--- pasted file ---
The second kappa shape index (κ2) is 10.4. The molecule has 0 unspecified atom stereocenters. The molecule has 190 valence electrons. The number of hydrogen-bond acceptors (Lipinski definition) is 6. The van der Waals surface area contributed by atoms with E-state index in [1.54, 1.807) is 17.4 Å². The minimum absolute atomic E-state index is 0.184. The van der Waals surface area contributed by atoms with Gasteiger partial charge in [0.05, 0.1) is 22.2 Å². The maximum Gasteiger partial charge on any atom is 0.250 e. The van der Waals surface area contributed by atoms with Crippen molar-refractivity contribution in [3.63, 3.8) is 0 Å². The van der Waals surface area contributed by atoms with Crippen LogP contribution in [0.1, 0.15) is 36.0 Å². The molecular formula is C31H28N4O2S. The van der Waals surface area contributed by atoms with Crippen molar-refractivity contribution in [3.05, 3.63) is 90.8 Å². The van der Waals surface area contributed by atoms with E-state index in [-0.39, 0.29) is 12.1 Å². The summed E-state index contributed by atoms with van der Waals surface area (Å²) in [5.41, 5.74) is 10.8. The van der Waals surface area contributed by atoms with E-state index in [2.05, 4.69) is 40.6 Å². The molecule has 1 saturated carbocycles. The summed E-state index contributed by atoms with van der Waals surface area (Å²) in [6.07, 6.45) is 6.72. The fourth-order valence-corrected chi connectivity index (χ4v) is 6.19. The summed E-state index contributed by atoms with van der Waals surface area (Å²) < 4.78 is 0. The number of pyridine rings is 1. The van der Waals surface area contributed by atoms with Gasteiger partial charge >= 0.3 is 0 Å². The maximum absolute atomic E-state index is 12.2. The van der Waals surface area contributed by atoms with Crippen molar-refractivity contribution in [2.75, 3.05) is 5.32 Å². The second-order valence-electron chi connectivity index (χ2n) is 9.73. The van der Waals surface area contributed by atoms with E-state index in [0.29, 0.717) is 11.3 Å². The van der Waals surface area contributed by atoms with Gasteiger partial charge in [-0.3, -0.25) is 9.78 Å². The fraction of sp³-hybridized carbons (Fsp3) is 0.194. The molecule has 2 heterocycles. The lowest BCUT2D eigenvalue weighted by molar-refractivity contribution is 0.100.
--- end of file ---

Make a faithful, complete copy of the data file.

The second kappa shape index (κ2) is 10.4. The molecule has 0 unspecified atom stereocenters. The molecule has 190 valence electrons. The number of hydrogen-bond acceptors (Lipinski definition) is 6. The van der Waals surface area contributed by atoms with E-state index in [1.54, 1.807) is 17.4 Å². The minimum absolute atomic E-state index is 0.184. The van der Waals surface area contributed by atoms with Gasteiger partial charge in [0.05, 0.1) is 22.2 Å². The maximum Gasteiger partial charge on any atom is 0.250 e. The van der Waals surface area contributed by atoms with Crippen molar-refractivity contribution in [3.63, 3.8) is 0 Å². The van der Waals surface area contributed by atoms with Crippen LogP contribution in [0.1, 0.15) is 36.0 Å². The molecular formula is C31H28N4O2S. The van der Waals surface area contributed by atoms with Crippen molar-refractivity contribution in [3.05, 3.63) is 90.8 Å². The van der Waals surface area contributed by atoms with E-state index in [-0.39, 0.29) is 12.1 Å². The summed E-state index contributed by atoms with van der Waals surface area (Å²) in [5.41, 5.74) is 10.8. The van der Waals surface area contributed by atoms with E-state index in [2.05, 4.69) is 40.6 Å². The molecule has 1 saturated carbocycles. The summed E-state index contributed by atoms with van der Waals surface area (Å²) in [6.07, 6.45) is 6.72. The fourth-order valence-corrected chi connectivity index (χ4v) is 6.19. The summed E-state index contributed by atoms with van der Waals surface area (Å²) < 4.78 is 0. The number of pyridine rings is 1. The van der Waals surface area contributed by atoms with Gasteiger partial charge >= 0.3 is 0 Å². The maximum absolute atomic E-state index is 12.2. The van der Waals surface area contributed by atoms with Crippen molar-refractivity contribution in [2.75, 3.05) is 5.32 Å². The second-order valence-electron chi connectivity index (χ2n) is 9.73. The van der Waals surface area contributed by atoms with E-state index in [0.29, 0.717) is 11.3 Å². The van der Waals surface area contributed by atoms with Gasteiger partial charge in [-0.3, -0.25) is 9.78 Å². The fraction of sp³-hybridized carbons (Fsp3) is 0.194. The molecule has 2 heterocycles. The lowest BCUT2D eigenvalue weighted by molar-refractivity contribution is 0.100.